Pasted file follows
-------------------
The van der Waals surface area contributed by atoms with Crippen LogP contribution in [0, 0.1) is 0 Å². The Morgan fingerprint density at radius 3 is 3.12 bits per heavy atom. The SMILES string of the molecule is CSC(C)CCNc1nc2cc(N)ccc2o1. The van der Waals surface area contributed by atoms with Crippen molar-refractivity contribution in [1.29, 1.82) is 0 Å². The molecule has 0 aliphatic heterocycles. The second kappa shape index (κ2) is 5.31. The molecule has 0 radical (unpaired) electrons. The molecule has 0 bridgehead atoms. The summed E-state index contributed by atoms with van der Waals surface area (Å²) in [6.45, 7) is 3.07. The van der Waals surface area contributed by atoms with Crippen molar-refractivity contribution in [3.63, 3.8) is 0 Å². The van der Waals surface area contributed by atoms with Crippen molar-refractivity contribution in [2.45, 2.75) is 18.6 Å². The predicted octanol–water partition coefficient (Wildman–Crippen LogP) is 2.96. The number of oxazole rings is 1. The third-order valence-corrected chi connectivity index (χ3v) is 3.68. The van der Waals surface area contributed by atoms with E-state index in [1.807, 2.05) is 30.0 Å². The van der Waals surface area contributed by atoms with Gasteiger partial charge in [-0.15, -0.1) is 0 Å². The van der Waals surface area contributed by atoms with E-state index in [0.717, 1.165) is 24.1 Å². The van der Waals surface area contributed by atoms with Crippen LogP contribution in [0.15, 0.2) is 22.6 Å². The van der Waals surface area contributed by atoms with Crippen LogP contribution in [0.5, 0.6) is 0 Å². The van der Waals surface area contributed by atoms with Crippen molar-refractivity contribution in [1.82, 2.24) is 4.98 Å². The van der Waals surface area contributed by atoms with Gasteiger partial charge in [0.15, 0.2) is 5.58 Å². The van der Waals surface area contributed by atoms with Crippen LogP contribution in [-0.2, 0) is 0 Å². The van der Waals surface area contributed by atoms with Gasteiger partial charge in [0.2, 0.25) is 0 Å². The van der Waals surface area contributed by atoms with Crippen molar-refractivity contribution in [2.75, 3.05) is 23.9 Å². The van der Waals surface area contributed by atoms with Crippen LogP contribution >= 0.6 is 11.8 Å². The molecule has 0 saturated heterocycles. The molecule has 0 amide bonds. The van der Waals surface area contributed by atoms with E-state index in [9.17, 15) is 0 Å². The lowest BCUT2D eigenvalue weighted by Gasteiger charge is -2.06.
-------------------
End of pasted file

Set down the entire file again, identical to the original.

The van der Waals surface area contributed by atoms with Crippen LogP contribution in [0, 0.1) is 0 Å². The Morgan fingerprint density at radius 3 is 3.12 bits per heavy atom. The SMILES string of the molecule is CSC(C)CCNc1nc2cc(N)ccc2o1. The van der Waals surface area contributed by atoms with Crippen molar-refractivity contribution in [1.29, 1.82) is 0 Å². The molecule has 0 aliphatic heterocycles. The second kappa shape index (κ2) is 5.31. The molecule has 0 radical (unpaired) electrons. The molecule has 0 bridgehead atoms. The summed E-state index contributed by atoms with van der Waals surface area (Å²) in [6.45, 7) is 3.07. The van der Waals surface area contributed by atoms with Crippen molar-refractivity contribution in [3.63, 3.8) is 0 Å². The van der Waals surface area contributed by atoms with Crippen molar-refractivity contribution in [2.45, 2.75) is 18.6 Å². The predicted octanol–water partition coefficient (Wildman–Crippen LogP) is 2.96. The number of oxazole rings is 1. The third-order valence-corrected chi connectivity index (χ3v) is 3.68. The van der Waals surface area contributed by atoms with E-state index in [1.807, 2.05) is 30.0 Å². The van der Waals surface area contributed by atoms with Gasteiger partial charge in [-0.15, -0.1) is 0 Å². The van der Waals surface area contributed by atoms with E-state index in [0.717, 1.165) is 24.1 Å². The van der Waals surface area contributed by atoms with Crippen LogP contribution in [0.15, 0.2) is 22.6 Å². The van der Waals surface area contributed by atoms with Crippen LogP contribution in [0.5, 0.6) is 0 Å². The van der Waals surface area contributed by atoms with Crippen molar-refractivity contribution in [1.82, 2.24) is 4.98 Å². The van der Waals surface area contributed by atoms with Gasteiger partial charge in [0.15, 0.2) is 5.58 Å². The van der Waals surface area contributed by atoms with Crippen LogP contribution in [-0.2, 0) is 0 Å². The van der Waals surface area contributed by atoms with Gasteiger partial charge in [0.2, 0.25) is 0 Å². The van der Waals surface area contributed by atoms with Crippen molar-refractivity contribution in [2.75, 3.05) is 23.9 Å². The van der Waals surface area contributed by atoms with Crippen LogP contribution >= 0.6 is 11.8 Å². The molecule has 0 saturated heterocycles. The molecule has 0 amide bonds. The van der Waals surface area contributed by atoms with E-state index in [9.17, 15) is 0 Å². The lowest BCUT2D eigenvalue weighted by Gasteiger charge is -2.06.